When it comes to Essendon history, Geoff Blethyn isn’t a name widely known.
But his feats are certainly legendary.
In 1968, ’62 and 65’ premiership player Jack Clarke was enjoying his first season as senior coach after taking over the reins from the legendary John Coleman.
In that year, at just 17 years of age, a tall, skinny and agile forward named Geoff Blethyn had made his senior debut for the Bombers.
It’s an achievement most in their first season of league football would be proud of, particularly given Blethyn was still just a student at Strathmore High School.
The 1968 season had seen Essendon’s reserves and senior sides enjoy fruitful campaigns, culminating in both teams making their grand finals against Richmond and Carlton respectively.
The day before the 1968 VFL Grand Final, Blethyn entered the club’s final training session at Windy Hill believing he would be lacing up the boots in the reserves’ decider.
But Clarke would spring one of the biggest surprises in VFL folklore in just his first year as senior coach.
“There was always a Friday meeting in the finals series,” Blethyn told The Bombers: Stories of a Great Club.
“We just turned up into the boardroom and he (Jack Clarke) read out the team and my name was in it. I had no inkling of anything.
“So there I was, a schoolboy, thinking I was going to play in the reserves the next day and instead, I was playing in the VFL Grand Final.”
The next day proved to be a whirlwind for Blethyn.
Having gone from relative obscurity to being the talk of the state, Blethyn recounted the emotions he experienced.
“The Herald Sun ran with a headline saying, ‘Dons select boy’ and people had it plastered on their windows in the street,” he said.
“It was a magical experience to walk in and see the colours in the changerooms and the nervousness.
“Obviously, I was a new kid in the team virtually. I remember Alec Epis was fantastic at welcoming me and he was like a shadow that you had.
“We ran out on to the ground, and honestly, to experience and explain what that was like having 116,000 people there, which was then a record, was unbelievable."
That Grand Final proved to one of the most memorable games in VFL/AFL history.
The then-record crowd of 116,828 people witnessed an intense low-scoring affair with a Ron Barassi-led Carlton, which held an 11-point margin at the final break.
The Dons pressed hard in the final quarter, but the Blues held on to their lead to secure the premiership by three points.
The result denied Essendon its third flag of the '60s and created history as the Bombers became the first side to score more goals in a Grand Final than their opponent and lose.
Impressively, Blethyn held his own on the biggest day of all, kicking four of his team’s eight goals, almost securing the Bombers’ 13th flag off his own boot.
What made his performance even more remarkable was Blethyn played the Grand Final with half of his eyesight in perfect order.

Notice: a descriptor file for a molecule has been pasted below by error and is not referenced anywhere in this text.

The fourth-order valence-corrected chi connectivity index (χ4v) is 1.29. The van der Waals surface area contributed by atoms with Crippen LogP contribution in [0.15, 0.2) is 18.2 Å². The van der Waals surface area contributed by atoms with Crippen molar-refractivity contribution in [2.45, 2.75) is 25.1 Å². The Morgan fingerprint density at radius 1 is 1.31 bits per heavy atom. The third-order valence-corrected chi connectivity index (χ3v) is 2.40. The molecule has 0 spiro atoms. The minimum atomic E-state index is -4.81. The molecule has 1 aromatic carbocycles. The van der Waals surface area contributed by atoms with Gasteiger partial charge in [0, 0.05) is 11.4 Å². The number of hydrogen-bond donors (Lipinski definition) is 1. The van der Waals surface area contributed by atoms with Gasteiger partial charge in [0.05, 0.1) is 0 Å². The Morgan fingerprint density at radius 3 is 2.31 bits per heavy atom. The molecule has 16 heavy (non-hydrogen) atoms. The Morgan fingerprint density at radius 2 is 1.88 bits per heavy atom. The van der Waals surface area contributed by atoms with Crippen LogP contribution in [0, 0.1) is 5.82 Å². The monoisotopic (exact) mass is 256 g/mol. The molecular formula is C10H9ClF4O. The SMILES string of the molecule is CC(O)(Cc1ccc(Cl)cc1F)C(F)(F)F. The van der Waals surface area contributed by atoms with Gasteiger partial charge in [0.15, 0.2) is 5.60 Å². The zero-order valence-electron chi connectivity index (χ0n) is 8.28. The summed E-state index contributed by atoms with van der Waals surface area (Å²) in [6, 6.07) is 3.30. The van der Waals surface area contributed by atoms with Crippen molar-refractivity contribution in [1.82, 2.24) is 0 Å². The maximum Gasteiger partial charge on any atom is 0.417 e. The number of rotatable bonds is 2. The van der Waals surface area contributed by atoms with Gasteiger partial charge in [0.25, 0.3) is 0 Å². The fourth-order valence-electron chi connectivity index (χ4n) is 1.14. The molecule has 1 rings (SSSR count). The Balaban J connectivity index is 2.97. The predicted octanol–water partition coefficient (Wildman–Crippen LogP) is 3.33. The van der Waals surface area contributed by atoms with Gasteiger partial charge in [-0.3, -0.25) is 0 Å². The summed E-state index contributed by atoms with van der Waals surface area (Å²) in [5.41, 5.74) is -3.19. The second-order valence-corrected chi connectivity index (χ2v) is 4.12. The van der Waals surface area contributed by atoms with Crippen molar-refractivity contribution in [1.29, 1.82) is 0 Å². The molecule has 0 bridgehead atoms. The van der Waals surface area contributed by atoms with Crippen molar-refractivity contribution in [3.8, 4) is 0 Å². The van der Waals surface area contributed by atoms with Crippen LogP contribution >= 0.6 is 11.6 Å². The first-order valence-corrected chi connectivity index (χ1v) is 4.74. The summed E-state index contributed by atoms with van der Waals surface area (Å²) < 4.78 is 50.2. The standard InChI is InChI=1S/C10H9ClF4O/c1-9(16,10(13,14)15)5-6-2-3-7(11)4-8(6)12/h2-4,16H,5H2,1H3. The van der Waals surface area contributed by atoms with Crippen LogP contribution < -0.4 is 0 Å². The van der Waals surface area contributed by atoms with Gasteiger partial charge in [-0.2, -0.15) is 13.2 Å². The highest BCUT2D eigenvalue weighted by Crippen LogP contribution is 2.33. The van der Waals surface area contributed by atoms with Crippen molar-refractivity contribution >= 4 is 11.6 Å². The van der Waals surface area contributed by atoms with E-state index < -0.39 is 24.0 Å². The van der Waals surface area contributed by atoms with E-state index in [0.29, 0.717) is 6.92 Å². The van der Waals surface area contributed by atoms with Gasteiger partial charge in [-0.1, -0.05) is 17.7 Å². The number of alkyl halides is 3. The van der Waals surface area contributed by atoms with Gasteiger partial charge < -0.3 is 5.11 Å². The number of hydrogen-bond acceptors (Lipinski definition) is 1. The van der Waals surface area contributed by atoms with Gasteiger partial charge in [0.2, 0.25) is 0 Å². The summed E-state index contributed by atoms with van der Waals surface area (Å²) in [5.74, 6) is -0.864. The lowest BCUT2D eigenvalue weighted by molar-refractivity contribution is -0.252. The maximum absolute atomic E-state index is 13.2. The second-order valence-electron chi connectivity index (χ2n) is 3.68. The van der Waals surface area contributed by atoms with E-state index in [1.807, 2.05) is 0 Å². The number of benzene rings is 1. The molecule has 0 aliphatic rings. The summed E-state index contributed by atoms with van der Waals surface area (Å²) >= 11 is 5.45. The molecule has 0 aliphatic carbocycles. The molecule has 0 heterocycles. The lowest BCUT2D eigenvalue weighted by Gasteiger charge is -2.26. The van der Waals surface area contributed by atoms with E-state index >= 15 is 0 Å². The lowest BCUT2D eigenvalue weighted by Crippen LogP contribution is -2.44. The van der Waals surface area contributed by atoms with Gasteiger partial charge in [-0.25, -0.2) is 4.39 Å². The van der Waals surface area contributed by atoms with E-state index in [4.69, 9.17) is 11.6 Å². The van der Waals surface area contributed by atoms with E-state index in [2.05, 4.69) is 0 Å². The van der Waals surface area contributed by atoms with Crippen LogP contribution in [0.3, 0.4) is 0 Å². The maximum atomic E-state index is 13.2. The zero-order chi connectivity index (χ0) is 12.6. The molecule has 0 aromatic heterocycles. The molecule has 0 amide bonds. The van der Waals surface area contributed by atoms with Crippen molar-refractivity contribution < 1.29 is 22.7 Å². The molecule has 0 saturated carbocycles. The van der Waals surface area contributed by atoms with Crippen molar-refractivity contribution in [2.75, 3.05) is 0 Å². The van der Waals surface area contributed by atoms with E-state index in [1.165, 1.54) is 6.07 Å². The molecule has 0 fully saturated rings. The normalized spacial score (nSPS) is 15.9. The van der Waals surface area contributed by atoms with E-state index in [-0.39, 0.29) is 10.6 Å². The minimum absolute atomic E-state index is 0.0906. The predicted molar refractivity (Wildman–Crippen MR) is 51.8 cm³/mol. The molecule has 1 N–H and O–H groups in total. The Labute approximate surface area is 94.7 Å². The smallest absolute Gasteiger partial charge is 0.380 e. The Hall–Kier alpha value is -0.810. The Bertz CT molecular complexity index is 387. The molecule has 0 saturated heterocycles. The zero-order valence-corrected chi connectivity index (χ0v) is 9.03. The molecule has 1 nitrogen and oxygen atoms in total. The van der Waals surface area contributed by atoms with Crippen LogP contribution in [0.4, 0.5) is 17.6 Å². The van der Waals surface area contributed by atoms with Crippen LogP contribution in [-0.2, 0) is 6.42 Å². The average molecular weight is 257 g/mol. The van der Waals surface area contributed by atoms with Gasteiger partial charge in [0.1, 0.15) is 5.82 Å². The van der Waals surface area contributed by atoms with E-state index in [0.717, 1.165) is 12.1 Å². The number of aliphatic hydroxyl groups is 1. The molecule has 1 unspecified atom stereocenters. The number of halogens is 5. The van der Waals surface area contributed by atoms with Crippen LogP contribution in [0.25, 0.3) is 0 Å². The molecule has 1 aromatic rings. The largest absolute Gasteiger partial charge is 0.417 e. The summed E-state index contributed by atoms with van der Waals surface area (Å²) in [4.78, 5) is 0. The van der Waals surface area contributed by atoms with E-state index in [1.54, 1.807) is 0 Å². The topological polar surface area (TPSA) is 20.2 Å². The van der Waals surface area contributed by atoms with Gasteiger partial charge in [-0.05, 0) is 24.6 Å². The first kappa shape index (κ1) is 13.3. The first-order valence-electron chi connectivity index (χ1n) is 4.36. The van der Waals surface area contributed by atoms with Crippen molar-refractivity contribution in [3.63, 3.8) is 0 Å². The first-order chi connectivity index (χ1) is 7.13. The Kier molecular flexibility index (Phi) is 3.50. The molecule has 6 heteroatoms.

“One of the things that had happened to me during the season was I was in the transition from glasses to contact lenses,” he said.
“Mine used to pop out. When one had popped out, I went to the club, and we got another one. And then another one had come out, and they were about $25 each. I thought after the third one (came out), what if they (the club) don’t say ‘We’ll buy you another one’.
“I played a lot of the season in the reserves with one contact lens, and in the Grand Final I played with one contact lens.”
From surrounding himself in the hype of almost becoming a VFL premiership player in only his second game, the aftermath of the Grand Final was certainly subdued.
Despite being a massive storyline all weekend, Blethyn went straight back into normal life with minimal fanfare.
“From a Grand Final on Saturday, [the next day] I played with the local church team and opened the batting at some dusty old oval in Tullamarine, and school on Monday morning was no different,” he said.
“You walked in and sat in the classroom and what you did on Saturday was finished.”
Despite making his debut for the club at such an early age, Blethyn would go on to only play five more seasons with the mighty red and black.
The 183cm forward played 84 games for the Bombers, kicking 216 goals which included a 107-goal season in 1972 to put Blethyn alongside John Coleman and Matthew Lloyd as the only players in club history to kick over 100 majors in a season.
At the age of 21, Blethyn would leave the Bombers for a job opportunity in Western Australia, returning in 1976 for a final season before leaving Victoria again for South Australia.
Blethyn's story is part of episode three of The Bombers: Stories of a Great Club, which will air at 7:30pm AEDT on Tuesday exclusively on Fox Footy and Kayo. Episode four will follow at 8pm.